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Siege: Young Avengers

Posted: Tuesday, April 13, 2010
By: Paul Brian McCoy

Sean McKeever
Mahmud A. Asrar (p), Scott Hanna & Victor Olazaba (i)
Marvel Comics
Editor's Note: Siege: Young Avengers arrives in stores tomorrow, April 14.

"Underneath it All"

While I wouldn't say any of the Siege One-Shots released this week are great, Siege: Loki is at least interesting (particularly if you're a Thor reader), while Siege: Captain America is utterly devoid of purpose. Siege: Young Avengers falls squarely in between the others when it comes to quality and intention.

With Stature and Vision out doing their Mighty Avenger thang, McKeever chooses to concentrate on the rest of the team, splitting the narrative up into three threads. In the first, Wiccan and Hulkling run into the Wrecking Crew, and at the same time, Patriot and Hawkeye find themselves trapped beneath the rubble of Asgard. While all that's going on, Speedster is pushing himself to his limits to save as many people from the destruction as possible.

McKeever's characterizations are pretty good, and we gain some insight into why Wiccan originally called himself Asgardian and mimicked Thor's powers. Sure, it's not the greatest reason, or even that emotionally resonant, but at least it shows McKeever's interested in the characters and what motivates them.

Not being that up to date on the Young Avengers, I'm not sure if the interaction between Patriot and Hawkeye is something that's been previously established or if this is a new twist, but one way or the other, it works. There's also a nice, if predictable, moment between Speedster and Ronin/Clint that helps provide some purpose to that narrative line.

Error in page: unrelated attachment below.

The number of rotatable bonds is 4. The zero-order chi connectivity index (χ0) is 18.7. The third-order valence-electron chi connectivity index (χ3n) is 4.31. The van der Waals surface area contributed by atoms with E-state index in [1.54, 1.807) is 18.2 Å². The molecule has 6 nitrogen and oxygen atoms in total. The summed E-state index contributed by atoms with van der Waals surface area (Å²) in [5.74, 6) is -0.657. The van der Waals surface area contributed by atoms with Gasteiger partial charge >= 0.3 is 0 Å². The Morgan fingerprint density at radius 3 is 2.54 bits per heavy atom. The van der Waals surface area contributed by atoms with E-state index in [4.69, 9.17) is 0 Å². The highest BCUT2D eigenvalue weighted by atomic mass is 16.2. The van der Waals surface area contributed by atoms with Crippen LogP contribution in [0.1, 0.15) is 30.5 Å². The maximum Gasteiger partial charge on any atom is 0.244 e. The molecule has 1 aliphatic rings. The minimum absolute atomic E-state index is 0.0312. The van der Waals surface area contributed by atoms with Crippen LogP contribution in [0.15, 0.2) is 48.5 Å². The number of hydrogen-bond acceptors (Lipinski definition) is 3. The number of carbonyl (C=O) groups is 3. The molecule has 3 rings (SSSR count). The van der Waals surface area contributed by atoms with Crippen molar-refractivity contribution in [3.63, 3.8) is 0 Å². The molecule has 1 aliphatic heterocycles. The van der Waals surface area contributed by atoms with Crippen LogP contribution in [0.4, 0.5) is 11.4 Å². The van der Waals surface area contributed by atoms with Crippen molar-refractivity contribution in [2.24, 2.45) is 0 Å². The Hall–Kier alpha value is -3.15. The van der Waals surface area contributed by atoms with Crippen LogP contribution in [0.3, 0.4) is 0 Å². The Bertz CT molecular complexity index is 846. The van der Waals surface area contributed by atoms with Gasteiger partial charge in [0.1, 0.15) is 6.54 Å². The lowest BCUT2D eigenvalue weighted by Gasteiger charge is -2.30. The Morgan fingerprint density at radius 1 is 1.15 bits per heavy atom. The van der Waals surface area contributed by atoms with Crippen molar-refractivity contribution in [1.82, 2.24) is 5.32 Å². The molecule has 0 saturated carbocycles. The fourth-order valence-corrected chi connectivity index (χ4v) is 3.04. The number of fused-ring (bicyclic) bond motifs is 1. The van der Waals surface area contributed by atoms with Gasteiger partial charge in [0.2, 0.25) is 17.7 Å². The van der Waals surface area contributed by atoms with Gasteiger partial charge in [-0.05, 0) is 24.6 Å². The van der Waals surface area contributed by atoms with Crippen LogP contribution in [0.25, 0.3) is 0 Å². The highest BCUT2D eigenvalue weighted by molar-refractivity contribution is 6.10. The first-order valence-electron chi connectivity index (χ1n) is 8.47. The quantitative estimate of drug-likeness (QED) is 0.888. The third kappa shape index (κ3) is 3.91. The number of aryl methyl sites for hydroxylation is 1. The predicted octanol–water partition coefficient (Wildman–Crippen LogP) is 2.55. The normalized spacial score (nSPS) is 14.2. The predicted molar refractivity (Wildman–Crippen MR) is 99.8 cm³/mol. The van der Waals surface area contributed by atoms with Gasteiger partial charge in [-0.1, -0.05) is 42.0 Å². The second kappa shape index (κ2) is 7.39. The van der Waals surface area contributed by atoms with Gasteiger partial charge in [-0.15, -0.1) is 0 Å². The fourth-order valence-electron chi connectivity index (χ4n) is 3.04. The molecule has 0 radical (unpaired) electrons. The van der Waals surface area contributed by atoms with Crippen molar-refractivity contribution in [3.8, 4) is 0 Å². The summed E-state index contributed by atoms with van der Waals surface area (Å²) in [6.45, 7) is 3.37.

So, if you're a fan of the Young Avengers and miss having them around, this is another decent little appearance that should help to sate your appetite until Allan Heinberg returns with the promised new mini-series later this year.

Asrar's art is stylish, doing a nice job of capturing both the energy of the conflicts and the devastation of Asgard's fall. He doesn't worry about realism and instead concentrates on making these super heroes look like super heroes. The villains are suitably threatening and the action utilizes the settings in a way that none of the other One-Shots released this week do.

While the other Siege releases might have visual moments that shine brighter than Siege: Young Avengers, neither of them is as consistently effective.

In fact, Asrar does a very good job of making this feel like a natural continuation of the Young Avengers' story. McKeever's writing also maintains the quality I expect from a Young Avengers project. The only real drawback is that there isn't much reason for this comic to exist, other than to keep our Young Avengers appetites whetted.

But at least it does that well. And for that, it's definitely worth a look.








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